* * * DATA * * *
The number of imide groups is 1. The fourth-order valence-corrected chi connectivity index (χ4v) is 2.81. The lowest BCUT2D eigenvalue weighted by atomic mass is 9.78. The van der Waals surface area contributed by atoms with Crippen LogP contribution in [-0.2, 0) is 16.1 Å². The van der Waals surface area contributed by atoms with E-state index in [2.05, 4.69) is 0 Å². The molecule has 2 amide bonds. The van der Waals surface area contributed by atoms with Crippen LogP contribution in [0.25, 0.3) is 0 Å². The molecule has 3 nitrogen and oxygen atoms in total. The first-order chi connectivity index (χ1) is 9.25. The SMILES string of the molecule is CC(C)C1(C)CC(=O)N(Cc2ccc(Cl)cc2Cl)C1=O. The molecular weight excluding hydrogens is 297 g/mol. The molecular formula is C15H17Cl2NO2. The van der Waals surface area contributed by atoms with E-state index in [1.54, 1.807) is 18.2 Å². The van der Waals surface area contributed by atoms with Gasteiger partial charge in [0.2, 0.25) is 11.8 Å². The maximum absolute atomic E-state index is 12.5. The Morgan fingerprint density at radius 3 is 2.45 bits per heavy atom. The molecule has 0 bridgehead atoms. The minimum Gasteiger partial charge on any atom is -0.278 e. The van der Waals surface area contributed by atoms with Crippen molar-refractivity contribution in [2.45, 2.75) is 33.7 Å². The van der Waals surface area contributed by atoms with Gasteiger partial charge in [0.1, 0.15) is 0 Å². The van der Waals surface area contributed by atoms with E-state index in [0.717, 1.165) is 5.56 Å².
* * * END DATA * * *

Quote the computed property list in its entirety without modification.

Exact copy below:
The number of imide groups is 1. The fourth-order valence-corrected chi connectivity index (χ4v) is 2.81. The lowest BCUT2D eigenvalue weighted by atomic mass is 9.78. The van der Waals surface area contributed by atoms with Crippen LogP contribution in [-0.2, 0) is 16.1 Å². The van der Waals surface area contributed by atoms with E-state index in [2.05, 4.69) is 0 Å². The molecule has 2 amide bonds. The van der Waals surface area contributed by atoms with Crippen LogP contribution in [0.25, 0.3) is 0 Å². The molecule has 3 nitrogen and oxygen atoms in total. The first-order chi connectivity index (χ1) is 9.25. The SMILES string of the molecule is CC(C)C1(C)CC(=O)N(Cc2ccc(Cl)cc2Cl)C1=O. The molecular weight excluding hydrogens is 297 g/mol. The molecular formula is C15H17Cl2NO2. The van der Waals surface area contributed by atoms with E-state index in [1.54, 1.807) is 18.2 Å². The van der Waals surface area contributed by atoms with Gasteiger partial charge in [0.2, 0.25) is 11.8 Å². The maximum absolute atomic E-state index is 12.5. The Morgan fingerprint density at radius 3 is 2.45 bits per heavy atom. The molecule has 0 bridgehead atoms. The minimum Gasteiger partial charge on any atom is -0.278 e. The van der Waals surface area contributed by atoms with Crippen molar-refractivity contribution in [2.45, 2.75) is 33.7 Å². The van der Waals surface area contributed by atoms with Gasteiger partial charge in [0.1, 0.15) is 0 Å². The van der Waals surface area contributed by atoms with E-state index in [0.717, 1.165) is 5.56 Å².